After helping the middle age woman down from her buggy, Vin grabbed the carpet bag from the seat. He followed Mrs. Kennedy into Nettie’s house, noticing the bloody handprints smeared on the railing. His anger returned. He might not be able to help Casey birthing her baby but he could sure do something about the man responsible for her situation.
He set the bag on a chair in the bedroom, stole a glance at the woman in labor and quickly left the bedroom. He’d rather be in the middle of a gun battle than to look after a woman giving birth. Had his ma suffered, too, bringing him into the world?
“Vin, I appreciate you fetching Mrs. Kennedy. Won’t be long now.” Nettie said, sitting at the table, peeling potatoes.
“Casey gonna be alright?” Vin stared at the closed bedroom door. “She looked like she was hurtin’ something awful.”
“She’s strong. They say after giving birth, mothers have so much love for their baby, they forget all the pain.”
Casey’s cry of pain filled the small house sending Vin toward the back door. “Better go take care of the livestock. You see JD? He hidin’ around here somewhere?”
Nettie scowled. “I saw him. The coward left. Just before you got back I heard a gunshot out near the woods. I’m not looking forward to telling Casey how he ran out on her and the baby. Again.”
Tanner paused on the small porch, his mind replaying the confrontation earlier. JD seemed genuinely surprised to see him, not like a lawman stalking him. Why did he shove them out of the way before shooting? Vin stood on the step, mimicking the ranger’s movements, pretending to shove himself into Casey, sending them both to the ground as he drew and fired towards the trees in the distance. Chris’s shot dropped the younger man but what had he been shooting?
The late summer sun dropped slowly to the west, splashing the sky with purples, reds and orange bands of color. Chores completed, Vin sat on the steps, waiting. He’d washed the bloodstains from the railings. The tiny wail of a baby sent him to his feet and onto the threshold.
“Nettie? Everything all right?” he said, not wanting to intrude on the women’s work.
“We’re fine. Casey has a daughter. Both are fine.” Nettie’s voice, clear and strong, reached his ears. “Be a few minutes before you can come in to see the baby.”
He stepped onto the porch. This day certainly ended differently than it began. Tomorrow would be another day. How long would he survive before a bullet killed him? How could JD have changed so much to believe him guilty and come all the way back from Texas to hunt him?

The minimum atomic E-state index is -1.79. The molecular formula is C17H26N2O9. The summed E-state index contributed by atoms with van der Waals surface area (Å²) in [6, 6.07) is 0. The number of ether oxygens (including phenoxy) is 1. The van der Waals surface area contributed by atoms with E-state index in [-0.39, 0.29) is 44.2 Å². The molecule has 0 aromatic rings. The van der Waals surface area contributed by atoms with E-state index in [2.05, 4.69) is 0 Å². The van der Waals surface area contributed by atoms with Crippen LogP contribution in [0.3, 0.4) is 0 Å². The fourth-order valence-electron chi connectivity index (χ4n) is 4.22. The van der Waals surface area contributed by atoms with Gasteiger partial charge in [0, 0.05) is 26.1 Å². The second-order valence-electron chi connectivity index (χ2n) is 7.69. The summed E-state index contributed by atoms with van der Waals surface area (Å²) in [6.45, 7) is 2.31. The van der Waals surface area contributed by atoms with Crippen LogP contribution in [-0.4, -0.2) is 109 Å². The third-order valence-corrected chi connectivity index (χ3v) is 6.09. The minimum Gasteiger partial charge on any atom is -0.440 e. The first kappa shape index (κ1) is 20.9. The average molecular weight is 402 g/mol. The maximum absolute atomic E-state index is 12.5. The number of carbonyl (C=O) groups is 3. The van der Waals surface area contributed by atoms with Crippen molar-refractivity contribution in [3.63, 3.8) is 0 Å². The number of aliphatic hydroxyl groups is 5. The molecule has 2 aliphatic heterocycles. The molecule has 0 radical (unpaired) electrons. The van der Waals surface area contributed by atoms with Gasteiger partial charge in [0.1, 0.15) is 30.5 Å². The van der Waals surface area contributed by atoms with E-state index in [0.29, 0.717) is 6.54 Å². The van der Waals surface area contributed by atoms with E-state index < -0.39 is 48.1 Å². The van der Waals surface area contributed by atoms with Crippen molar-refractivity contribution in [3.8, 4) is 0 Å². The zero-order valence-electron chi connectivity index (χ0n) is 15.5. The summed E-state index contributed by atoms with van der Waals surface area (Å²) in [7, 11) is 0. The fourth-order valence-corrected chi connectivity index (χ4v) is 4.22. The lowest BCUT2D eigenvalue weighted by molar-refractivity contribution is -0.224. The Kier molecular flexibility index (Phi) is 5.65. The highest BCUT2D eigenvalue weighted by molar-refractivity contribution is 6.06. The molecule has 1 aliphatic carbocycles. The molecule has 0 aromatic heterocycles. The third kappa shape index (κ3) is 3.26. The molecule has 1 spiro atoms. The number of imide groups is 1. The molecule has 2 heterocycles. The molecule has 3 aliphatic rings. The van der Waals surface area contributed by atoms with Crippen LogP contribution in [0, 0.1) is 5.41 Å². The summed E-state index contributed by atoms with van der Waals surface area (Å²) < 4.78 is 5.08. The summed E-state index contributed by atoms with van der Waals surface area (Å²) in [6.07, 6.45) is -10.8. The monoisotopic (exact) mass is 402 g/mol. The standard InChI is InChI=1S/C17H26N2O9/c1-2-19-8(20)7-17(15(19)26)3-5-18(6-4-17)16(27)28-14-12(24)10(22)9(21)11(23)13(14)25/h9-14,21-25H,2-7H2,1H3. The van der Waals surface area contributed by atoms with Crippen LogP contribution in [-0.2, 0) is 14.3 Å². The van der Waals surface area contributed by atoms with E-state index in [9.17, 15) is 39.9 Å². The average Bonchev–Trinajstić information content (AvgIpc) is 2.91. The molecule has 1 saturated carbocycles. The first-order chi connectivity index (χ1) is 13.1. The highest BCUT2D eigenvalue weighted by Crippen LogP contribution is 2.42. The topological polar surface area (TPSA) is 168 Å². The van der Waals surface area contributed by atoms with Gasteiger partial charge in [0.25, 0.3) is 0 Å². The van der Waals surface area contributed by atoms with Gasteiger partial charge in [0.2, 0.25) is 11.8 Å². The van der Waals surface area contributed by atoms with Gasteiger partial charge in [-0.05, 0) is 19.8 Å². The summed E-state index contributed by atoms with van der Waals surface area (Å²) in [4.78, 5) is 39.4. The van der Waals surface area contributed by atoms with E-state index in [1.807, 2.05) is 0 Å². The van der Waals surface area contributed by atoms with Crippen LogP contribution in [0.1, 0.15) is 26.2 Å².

Something moved in the gathering darkness. Was JD still lurking around or was it a danger to the women? He pulled his gun and walked towards the trees, keeping to the shadows. An unfamiliar horse threw its head, trying to free the reins from a tree branch, still wearing its saddle. Several gunnysacks hung from the pommel and the rifle remained in the scabbard. This horse was ready for travel. JD’s? Dunne usually preferred smaller boned mares to this rough looking gelding.
Something wasn’t right. The hairs on the back of his neck prickled as he scanned the small pasture. The twilight hid details but his eagle eyes saw a small lump in the waving grass. His gun ready, he approached silently. Barely enough light remained to see the body sprawled in the clover. Vin reached out with his left hand and flipped the man and revealed a shaggy beard hiding a stranger’s face. Grass and leaves stuck to the dead man’s chest, saturated with blood.
He glanced the short distance to the house. Nettie said she’d heard gunfire. Who was this stranger and who’d shot him? Were they still hiding around the homestead? Vin grabbed the reins and pulled the nervous animal towards the body. He’d take both to the barn tonight and look for the killer in the morning.
Someone was coming. Vin threw the body over the saddle and pulled the skittish horse into the shadows. Too much noise to be one rider, he again drew his gun in preparation.
The hoofbeats drowned out the faint voice calling him, pleading with him for help. “Vin. I got something for you. I…”
Vin waited at the edge of the trees to see the riders and recognized Chris’ horse first. Who were the other two men?
“Vin,” Larabee yelled into the night, wanting to announce himself before Nettie or Tanner shot first and asked questions later. “Got Nathan and Josiah with me. Met up with them in town.”
All three horses stopped by the barn and the three men remained in the saddle, waiting to be acknowledged before dismounting. Lights shown brightly in the small house but no shadows moved in front of the windows.
“Chris,” Tanner yelled from the darkness. “Nathan, Josiah. Good to see you.” He tied the strange horse to the ring on the barn wall before lighting a lantern. “Casey has a girl!” he offered. Nodding at the horse, he continued, “Found a body out behind the house. Didn’t recognize him.”
The three men dismounted and joined their friend. Josiah and Nathan carried the corpse into the barn while Chris and Vin tended the horses. “Ain’t seen JD since you left. Someone shot that fellow, shot him in the back,” Vin said quietly, not sure how much Larabee had shared with the other two.
“I told them. Maybe he’s got something to identify himself.” The older man opened the one saddle bag and began to search. Inside, a leather wallet held a thick wad of cash. Three sheets of paper were neatly folded beside the money. The flickering lantern offered illumination but barely enough light to read the smudged papers.